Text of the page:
The urogynaecologist there decided to put a suprapubic catheter in an already excrutiatingly painful pladder. This caused severe bladder spasms. I contacted the department several times to have a consultant review but was told she was too busy. Even the nurse specialist and the district nurse were shocked at the level of pain I had during catheter changes. As I could not get an appointment to see the consultant, I wrote a letter to the consultant explaining my disabling pain. She wrote back and told me that she could not see me and that I should arrange a referral to another urologist. Absolutely appalling !!

    The urogynaecologist first agreed that I would benefit from pudendal nerve decompression based on MRI findings and agreed to make a referral to Prof Carlstedt. Then on a combined review consultation with the pain consultant, they both decided that nothing would help - not decompression surgey, pelvic floor physical therapy, sacral neuromodulation or botox in the pelvic floor, without any clear explanation.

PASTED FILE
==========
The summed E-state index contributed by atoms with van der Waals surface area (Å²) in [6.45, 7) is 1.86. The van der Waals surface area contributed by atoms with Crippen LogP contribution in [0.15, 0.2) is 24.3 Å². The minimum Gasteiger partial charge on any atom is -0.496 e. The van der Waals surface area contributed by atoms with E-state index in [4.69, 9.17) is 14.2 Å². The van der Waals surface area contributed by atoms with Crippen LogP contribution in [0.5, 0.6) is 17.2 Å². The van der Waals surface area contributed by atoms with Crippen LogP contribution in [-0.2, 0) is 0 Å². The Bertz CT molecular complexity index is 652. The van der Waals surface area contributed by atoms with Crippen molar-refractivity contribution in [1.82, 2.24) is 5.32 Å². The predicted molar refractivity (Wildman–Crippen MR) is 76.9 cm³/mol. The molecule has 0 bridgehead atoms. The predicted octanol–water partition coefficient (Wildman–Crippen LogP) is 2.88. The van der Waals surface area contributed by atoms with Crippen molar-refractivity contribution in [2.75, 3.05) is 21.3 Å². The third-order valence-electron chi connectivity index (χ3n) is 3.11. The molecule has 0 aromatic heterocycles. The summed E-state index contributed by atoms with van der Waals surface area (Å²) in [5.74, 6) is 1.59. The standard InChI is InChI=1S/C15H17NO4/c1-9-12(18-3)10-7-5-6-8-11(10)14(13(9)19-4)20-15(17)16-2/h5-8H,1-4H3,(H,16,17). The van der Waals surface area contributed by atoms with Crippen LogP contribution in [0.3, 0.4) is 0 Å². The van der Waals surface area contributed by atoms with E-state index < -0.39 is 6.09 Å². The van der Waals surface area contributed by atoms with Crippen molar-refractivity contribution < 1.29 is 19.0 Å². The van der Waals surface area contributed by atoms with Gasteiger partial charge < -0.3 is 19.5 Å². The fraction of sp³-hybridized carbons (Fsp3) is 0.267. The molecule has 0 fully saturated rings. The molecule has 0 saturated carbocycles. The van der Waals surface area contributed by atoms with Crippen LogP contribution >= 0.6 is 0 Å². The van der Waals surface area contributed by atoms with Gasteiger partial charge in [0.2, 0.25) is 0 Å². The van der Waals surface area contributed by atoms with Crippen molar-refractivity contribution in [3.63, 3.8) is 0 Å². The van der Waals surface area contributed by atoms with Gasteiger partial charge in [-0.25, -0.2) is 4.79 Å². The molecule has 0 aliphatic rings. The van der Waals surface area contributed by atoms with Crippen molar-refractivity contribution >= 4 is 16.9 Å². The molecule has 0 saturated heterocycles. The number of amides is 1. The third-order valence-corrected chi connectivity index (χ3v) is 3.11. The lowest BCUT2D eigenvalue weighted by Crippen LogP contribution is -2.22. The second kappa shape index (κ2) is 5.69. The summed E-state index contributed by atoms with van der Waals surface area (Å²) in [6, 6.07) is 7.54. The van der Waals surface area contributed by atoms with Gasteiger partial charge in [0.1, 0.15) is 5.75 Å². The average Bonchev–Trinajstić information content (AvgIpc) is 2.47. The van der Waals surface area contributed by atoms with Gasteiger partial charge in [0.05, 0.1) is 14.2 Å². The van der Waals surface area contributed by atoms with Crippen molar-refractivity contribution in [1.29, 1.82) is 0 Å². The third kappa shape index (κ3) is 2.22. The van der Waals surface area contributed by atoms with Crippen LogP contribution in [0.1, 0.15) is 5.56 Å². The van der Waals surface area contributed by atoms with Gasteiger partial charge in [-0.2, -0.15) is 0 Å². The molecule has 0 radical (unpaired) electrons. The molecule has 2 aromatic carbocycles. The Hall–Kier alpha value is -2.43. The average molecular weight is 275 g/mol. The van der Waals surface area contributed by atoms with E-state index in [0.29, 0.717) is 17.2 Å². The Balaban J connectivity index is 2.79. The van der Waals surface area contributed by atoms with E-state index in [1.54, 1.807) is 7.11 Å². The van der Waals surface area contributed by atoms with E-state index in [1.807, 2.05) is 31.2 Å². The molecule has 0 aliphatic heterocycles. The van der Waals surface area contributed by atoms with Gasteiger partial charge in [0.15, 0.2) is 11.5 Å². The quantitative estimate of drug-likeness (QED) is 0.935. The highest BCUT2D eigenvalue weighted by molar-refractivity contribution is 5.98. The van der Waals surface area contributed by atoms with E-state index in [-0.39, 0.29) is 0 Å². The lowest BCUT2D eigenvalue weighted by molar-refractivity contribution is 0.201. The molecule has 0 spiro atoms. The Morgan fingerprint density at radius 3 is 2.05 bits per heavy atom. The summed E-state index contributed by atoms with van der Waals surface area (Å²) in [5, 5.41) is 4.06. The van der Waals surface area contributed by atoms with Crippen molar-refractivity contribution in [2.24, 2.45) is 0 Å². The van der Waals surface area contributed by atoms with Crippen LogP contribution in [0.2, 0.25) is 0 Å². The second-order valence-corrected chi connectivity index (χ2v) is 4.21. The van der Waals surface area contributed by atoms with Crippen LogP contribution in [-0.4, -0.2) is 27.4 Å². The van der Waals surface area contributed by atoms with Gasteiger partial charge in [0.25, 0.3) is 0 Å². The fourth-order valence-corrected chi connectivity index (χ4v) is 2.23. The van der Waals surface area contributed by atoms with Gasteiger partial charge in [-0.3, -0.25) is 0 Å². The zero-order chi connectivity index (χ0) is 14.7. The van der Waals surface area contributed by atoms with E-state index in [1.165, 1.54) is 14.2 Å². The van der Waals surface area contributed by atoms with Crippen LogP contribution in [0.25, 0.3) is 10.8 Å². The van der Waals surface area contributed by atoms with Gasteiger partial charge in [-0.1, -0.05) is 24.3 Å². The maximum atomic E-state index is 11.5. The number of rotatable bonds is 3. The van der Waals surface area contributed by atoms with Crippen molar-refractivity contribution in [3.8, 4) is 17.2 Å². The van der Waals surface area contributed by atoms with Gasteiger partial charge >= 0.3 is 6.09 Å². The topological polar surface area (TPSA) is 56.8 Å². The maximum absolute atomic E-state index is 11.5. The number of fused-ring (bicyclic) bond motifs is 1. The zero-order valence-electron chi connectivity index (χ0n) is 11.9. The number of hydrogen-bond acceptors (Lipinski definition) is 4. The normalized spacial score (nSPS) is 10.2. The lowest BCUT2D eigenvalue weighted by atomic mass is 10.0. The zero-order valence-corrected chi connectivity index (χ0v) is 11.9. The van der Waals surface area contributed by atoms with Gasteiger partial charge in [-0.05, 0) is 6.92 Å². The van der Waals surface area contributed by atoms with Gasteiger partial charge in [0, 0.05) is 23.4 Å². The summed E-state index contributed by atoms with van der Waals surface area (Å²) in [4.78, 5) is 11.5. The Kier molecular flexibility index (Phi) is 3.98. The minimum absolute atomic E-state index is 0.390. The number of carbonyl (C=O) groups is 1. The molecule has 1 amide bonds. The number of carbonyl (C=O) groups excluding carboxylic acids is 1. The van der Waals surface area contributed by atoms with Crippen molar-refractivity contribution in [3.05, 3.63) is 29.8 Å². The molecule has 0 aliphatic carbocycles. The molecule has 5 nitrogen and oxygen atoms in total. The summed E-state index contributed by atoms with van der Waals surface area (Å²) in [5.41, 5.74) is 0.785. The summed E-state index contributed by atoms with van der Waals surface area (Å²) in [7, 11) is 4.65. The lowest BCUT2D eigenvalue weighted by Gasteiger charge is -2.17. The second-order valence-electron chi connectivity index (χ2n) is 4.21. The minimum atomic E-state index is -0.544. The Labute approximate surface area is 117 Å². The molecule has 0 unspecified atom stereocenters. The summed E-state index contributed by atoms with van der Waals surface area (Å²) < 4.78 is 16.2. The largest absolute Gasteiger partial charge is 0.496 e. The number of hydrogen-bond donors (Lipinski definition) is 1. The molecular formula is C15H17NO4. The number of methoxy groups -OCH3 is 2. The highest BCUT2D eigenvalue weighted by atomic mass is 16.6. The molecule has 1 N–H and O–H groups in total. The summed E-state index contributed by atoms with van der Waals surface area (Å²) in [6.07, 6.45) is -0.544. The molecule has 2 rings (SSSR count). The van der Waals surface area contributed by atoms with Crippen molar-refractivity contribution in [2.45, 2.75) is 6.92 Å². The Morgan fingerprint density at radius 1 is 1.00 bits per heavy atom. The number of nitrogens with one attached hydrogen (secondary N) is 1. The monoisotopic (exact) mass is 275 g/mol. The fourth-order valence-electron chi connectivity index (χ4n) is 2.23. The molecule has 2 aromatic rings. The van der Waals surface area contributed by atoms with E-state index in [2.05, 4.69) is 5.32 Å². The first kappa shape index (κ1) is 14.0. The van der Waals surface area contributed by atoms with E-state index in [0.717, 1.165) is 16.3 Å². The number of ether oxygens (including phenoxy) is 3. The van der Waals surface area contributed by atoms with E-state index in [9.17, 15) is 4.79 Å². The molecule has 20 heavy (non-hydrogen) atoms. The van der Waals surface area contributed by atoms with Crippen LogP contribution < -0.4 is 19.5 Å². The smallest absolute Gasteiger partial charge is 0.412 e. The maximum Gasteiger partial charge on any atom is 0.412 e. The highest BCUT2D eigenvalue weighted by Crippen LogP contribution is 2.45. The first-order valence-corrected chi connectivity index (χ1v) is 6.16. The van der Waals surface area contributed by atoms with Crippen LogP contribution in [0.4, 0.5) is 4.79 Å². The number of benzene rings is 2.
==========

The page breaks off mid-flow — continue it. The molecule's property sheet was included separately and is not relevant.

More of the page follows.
I was advised that there was not much more that they could do for me and the only thing that they could offer me was Ketamine and the LINK programme (psychological support and pacing advice). I am sure that pacing can work for the majority of pains but not neuropathic pain and "acid-like" burning pain as your bladder fills. No behavioural modification will improve this continual severe burning pain felt as the bladder fills. Neuropathic pain is very difficult to manage and keeping patients on considerable medication and suggesting that LINK programmme is the "last stop" is so demoralising.